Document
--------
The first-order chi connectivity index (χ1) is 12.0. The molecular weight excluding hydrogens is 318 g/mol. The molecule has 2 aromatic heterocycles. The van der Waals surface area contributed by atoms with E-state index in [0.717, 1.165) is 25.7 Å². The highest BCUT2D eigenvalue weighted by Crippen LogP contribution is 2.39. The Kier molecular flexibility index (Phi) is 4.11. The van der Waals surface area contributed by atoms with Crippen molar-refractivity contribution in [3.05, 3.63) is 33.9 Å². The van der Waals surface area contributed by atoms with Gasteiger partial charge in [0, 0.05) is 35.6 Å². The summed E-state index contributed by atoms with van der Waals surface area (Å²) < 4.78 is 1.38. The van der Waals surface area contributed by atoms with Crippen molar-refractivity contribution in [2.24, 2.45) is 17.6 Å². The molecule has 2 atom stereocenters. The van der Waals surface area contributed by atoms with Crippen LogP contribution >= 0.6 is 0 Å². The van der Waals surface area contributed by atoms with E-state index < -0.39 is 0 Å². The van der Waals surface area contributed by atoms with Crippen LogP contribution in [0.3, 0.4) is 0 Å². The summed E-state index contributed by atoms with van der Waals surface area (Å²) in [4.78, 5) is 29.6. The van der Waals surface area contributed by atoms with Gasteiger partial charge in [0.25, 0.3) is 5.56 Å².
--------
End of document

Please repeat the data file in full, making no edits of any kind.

The first-order chi connectivity index (χ1) is 12.0. The molecular weight excluding hydrogens is 318 g/mol. The molecule has 2 aromatic heterocycles. The van der Waals surface area contributed by atoms with E-state index in [0.717, 1.165) is 25.7 Å². The highest BCUT2D eigenvalue weighted by Crippen LogP contribution is 2.39. The Kier molecular flexibility index (Phi) is 4.11. The van der Waals surface area contributed by atoms with Crippen molar-refractivity contribution in [3.05, 3.63) is 33.9 Å². The van der Waals surface area contributed by atoms with Gasteiger partial charge in [0, 0.05) is 35.6 Å². The summed E-state index contributed by atoms with van der Waals surface area (Å²) < 4.78 is 1.38. The van der Waals surface area contributed by atoms with Crippen molar-refractivity contribution in [2.24, 2.45) is 17.6 Å². The molecule has 2 atom stereocenters. The van der Waals surface area contributed by atoms with Crippen LogP contribution >= 0.6 is 0 Å². The van der Waals surface area contributed by atoms with E-state index < -0.39 is 0 Å². The van der Waals surface area contributed by atoms with Crippen LogP contribution in [0.3, 0.4) is 0 Å². The summed E-state index contributed by atoms with van der Waals surface area (Å²) in [4.78, 5) is 29.6. The van der Waals surface area contributed by atoms with Gasteiger partial charge in [0.25, 0.3) is 5.56 Å².